You’ve read by now about the soap opera at HP’s board. My colleague David Kirkpatrick thinks chairwoman Pattie Dunn should resign, and I agree. But there’s a larger point to be made here about corporate boards’ obsession with secrecy. And their lack of accountability.
I dealt a lot with this problem while covering Disney during the Michael Eisner era. Shareholders, I thought, were entitled to know what Disney directors thought of the CEO, his performance and his pay. I tried many times to call, write and email board members. Almost always, no one responded. Eventually, one board member agreed to talk with me privately, for which I will be forever grateful. But why wouldn’t anyone else even return my calls?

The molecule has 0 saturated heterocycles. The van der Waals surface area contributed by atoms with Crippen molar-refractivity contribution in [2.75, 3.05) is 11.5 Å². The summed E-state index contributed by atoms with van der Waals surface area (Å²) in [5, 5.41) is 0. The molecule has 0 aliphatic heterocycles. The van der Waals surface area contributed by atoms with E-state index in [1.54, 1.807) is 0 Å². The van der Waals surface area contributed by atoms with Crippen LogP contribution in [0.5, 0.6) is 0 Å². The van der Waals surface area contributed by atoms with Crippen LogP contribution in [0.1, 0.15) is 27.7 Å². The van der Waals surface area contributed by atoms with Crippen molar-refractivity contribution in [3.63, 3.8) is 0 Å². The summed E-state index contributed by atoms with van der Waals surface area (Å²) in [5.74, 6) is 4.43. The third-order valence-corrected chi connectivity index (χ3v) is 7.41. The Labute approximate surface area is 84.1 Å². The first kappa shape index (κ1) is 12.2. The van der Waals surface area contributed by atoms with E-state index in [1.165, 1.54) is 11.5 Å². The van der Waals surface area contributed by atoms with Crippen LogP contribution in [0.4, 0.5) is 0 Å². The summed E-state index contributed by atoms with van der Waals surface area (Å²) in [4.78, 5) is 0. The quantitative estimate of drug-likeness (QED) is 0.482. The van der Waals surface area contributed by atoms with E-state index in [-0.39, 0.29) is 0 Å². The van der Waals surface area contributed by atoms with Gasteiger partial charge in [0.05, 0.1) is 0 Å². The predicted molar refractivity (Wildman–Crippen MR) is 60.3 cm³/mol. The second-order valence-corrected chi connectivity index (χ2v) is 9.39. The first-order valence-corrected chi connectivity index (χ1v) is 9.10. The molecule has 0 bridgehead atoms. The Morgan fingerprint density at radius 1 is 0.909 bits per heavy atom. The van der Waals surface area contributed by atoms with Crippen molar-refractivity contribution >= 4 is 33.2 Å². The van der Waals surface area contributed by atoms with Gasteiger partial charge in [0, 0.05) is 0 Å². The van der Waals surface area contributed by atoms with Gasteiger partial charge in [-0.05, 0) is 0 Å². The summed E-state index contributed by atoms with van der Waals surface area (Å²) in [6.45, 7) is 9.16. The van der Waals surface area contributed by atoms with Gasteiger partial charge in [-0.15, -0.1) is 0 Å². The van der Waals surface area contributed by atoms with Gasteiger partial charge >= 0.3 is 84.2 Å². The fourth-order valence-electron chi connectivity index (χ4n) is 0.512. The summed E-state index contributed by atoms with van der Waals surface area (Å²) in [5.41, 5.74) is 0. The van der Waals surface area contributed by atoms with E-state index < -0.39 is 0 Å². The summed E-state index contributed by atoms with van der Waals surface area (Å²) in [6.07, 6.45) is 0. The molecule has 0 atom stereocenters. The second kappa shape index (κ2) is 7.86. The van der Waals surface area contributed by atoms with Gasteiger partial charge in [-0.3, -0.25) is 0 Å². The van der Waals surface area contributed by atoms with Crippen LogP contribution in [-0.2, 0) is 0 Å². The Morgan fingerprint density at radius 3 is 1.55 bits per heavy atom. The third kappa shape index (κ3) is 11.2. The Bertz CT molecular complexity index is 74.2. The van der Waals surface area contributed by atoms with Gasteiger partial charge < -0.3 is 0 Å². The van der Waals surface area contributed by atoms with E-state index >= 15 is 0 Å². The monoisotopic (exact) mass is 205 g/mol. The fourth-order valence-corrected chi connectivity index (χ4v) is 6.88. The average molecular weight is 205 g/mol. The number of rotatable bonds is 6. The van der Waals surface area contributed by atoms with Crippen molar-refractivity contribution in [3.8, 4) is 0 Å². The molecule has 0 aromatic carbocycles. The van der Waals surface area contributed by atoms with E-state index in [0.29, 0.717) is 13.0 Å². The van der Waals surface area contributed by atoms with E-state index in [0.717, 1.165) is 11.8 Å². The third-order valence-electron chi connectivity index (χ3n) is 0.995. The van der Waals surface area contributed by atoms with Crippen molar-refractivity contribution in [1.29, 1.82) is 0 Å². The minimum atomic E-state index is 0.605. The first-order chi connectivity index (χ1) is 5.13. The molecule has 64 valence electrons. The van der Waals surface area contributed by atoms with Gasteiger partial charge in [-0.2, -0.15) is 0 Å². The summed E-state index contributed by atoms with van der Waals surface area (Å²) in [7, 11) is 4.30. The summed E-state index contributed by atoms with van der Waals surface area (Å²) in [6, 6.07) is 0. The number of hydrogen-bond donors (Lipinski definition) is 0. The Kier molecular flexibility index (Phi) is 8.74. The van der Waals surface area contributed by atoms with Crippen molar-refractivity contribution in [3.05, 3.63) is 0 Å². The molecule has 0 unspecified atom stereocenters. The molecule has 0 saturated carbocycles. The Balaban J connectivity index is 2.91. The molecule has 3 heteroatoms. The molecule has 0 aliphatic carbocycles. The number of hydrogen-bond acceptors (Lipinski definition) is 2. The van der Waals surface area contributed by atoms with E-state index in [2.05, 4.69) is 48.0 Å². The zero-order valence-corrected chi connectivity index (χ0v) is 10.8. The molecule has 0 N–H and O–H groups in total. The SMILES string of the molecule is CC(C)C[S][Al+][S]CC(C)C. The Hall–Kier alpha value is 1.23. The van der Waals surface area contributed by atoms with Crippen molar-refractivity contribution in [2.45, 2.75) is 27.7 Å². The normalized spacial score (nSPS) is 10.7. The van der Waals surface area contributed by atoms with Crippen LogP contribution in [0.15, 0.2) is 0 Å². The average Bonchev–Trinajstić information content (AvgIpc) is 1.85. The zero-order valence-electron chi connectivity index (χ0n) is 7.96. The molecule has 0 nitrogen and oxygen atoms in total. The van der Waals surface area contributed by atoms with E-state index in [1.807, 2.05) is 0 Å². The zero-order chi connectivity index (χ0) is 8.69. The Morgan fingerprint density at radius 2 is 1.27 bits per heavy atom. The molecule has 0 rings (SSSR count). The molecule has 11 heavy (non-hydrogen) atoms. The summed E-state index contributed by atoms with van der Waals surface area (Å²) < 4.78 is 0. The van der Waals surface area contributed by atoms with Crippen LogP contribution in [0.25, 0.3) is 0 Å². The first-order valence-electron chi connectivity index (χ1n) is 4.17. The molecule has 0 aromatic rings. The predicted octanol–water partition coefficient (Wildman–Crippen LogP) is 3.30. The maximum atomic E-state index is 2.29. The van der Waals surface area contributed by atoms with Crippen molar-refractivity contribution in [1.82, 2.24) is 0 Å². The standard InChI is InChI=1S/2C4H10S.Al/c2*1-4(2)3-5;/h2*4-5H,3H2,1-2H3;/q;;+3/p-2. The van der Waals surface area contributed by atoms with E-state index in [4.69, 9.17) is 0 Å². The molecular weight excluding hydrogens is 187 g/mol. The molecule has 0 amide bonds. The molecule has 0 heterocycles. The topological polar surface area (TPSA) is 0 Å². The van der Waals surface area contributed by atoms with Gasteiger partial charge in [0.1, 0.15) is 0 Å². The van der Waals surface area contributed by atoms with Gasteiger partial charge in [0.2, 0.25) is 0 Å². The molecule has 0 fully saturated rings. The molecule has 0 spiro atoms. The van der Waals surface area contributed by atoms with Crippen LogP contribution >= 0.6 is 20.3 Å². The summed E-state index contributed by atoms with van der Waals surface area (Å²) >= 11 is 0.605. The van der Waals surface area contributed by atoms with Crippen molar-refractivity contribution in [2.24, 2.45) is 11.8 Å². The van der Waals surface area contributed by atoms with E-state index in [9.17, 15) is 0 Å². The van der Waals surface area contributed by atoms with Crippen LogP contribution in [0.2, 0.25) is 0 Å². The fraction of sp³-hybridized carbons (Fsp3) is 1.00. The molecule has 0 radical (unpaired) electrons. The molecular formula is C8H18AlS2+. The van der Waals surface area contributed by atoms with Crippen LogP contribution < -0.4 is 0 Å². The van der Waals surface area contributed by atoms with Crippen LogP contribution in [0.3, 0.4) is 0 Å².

Mind you, I wasn’t looking for leaks or seeking inside information. (Though getting some would have been great!) I was merely asking for directors to speak with me, preferably on the record, about how well they were doing the job for which they are well paid by the owners of the company. I knpw directors, as a rule, don’t talk to the press. But they should.
And you know what? If we had true shareholder democracy — where owners can nominate directors, who would run in contested elections – boards would all of a sudden be more transparent and more accountable.